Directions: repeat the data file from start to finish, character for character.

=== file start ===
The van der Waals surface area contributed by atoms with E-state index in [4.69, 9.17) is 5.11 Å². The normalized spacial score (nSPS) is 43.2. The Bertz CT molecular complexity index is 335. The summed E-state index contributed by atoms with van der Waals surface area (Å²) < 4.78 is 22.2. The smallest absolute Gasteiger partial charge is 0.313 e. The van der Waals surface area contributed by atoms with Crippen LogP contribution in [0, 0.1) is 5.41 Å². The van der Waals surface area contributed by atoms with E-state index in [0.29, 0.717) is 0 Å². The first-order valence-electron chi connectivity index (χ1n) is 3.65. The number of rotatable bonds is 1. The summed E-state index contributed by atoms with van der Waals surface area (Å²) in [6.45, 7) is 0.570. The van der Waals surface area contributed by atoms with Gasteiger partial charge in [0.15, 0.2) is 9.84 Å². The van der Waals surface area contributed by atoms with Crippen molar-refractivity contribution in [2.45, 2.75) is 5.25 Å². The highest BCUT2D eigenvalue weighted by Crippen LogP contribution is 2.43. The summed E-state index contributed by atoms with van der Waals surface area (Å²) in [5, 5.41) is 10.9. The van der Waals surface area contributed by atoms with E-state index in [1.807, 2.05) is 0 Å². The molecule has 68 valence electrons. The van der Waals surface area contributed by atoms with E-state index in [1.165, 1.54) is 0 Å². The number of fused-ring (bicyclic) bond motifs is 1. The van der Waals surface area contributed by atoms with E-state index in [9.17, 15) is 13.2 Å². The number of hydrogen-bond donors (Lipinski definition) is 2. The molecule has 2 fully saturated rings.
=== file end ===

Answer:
The van der Waals surface area contributed by atoms with E-state index in [4.69, 9.17) is 5.11 Å². The normalized spacial score (nSPS) is 43.2. The Bertz CT molecular complexity index is 335. The summed E-state index contributed by atoms with van der Waals surface area (Å²) < 4.78 is 22.2. The smallest absolute Gasteiger partial charge is 0.313 e. The van der Waals surface area contributed by atoms with Crippen LogP contribution in [0, 0.1) is 5.41 Å². The van der Waals surface area contributed by atoms with E-state index in [0.29, 0.717) is 0 Å². The first-order valence-electron chi connectivity index (χ1n) is 3.65. The number of rotatable bonds is 1. The summed E-state index contributed by atoms with van der Waals surface area (Å²) in [6.45, 7) is 0.570. The van der Waals surface area contributed by atoms with Gasteiger partial charge in [0.15, 0.2) is 9.84 Å². The van der Waals surface area contributed by atoms with Crippen molar-refractivity contribution in [2.45, 2.75) is 5.25 Å². The highest BCUT2D eigenvalue weighted by Crippen LogP contribution is 2.43. The summed E-state index contributed by atoms with van der Waals surface area (Å²) in [5, 5.41) is 10.9. The van der Waals surface area contributed by atoms with E-state index in [1.807, 2.05) is 0 Å². The molecule has 68 valence electrons. The van der Waals surface area contributed by atoms with E-state index in [1.165, 1.54) is 0 Å². The number of fused-ring (bicyclic) bond motifs is 1. The van der Waals surface area contributed by atoms with E-state index in [9.17, 15) is 13.2 Å². The number of hydrogen-bond donors (Lipinski definition) is 2. The molecule has 2 fully saturated rings.